- Input_radiobuttons(): radio buttons to select one of the values
- Input_text(): helps to select arbitrary text input
Limitations of interactive controls using GGVIS Package
GGVIS package was built to provide the power of visualizing data or creating better plots for effective storytelling. As of today the controls are limited to changing the values of visualization parameters e.g., size, span, fill etc. But it doesn’t allow complex interactions like turning on or off certain layers, switching between datasets etc.
GGVIS and Shiny when used together help data professionals make the best use of various data visualisation controls to convey the analysis results. Embed GGVIS plots in Shiny app and you can have full control over the data visualizations you create.
If this tutorial has helped you gain a knack of creating stunning data visualisations in R language then do not forget to hit the social media share buttons to help the data science learning community.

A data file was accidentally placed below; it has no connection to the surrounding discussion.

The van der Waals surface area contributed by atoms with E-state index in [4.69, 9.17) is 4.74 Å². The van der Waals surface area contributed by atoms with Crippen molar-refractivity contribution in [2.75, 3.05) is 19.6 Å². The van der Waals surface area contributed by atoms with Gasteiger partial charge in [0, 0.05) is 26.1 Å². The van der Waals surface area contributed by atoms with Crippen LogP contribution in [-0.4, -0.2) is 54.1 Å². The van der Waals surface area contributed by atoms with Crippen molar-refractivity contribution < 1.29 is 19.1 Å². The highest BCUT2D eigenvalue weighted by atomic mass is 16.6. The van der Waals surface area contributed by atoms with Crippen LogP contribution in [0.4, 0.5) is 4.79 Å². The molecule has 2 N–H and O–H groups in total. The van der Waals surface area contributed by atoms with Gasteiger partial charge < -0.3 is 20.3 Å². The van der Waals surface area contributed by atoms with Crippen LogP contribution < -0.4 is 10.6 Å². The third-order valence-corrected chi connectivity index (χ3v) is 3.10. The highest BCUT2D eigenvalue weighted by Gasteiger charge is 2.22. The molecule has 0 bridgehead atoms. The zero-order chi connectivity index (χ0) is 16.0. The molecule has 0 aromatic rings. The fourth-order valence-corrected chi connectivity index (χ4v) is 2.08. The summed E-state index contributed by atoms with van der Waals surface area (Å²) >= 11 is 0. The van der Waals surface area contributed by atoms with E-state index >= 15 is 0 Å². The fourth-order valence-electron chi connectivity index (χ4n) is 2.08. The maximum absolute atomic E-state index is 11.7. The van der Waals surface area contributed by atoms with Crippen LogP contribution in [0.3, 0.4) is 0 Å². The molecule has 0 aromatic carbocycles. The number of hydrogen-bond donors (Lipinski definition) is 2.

To Do Exercise
Hope this GGVIS tutorial has helped you become a Data Visualisation expert in R. Here is a simple exercise for you- Try creating interactive scatterplots of US demographics using the census dataset through GGVIS.
You can download the census dataset to practice on from the below link - https://www.census.gov/popest/data/datasets.html
Identify any interesting correlations and outliers in the Scatterplot you have plotted using GGVIS.
If you are having a tough time completing the exercise then this is the best time to master your analytic skills in R programming language. Enrol now to get a hands-on experience with GGVIS and various other packages for creating interactive graphics in R language.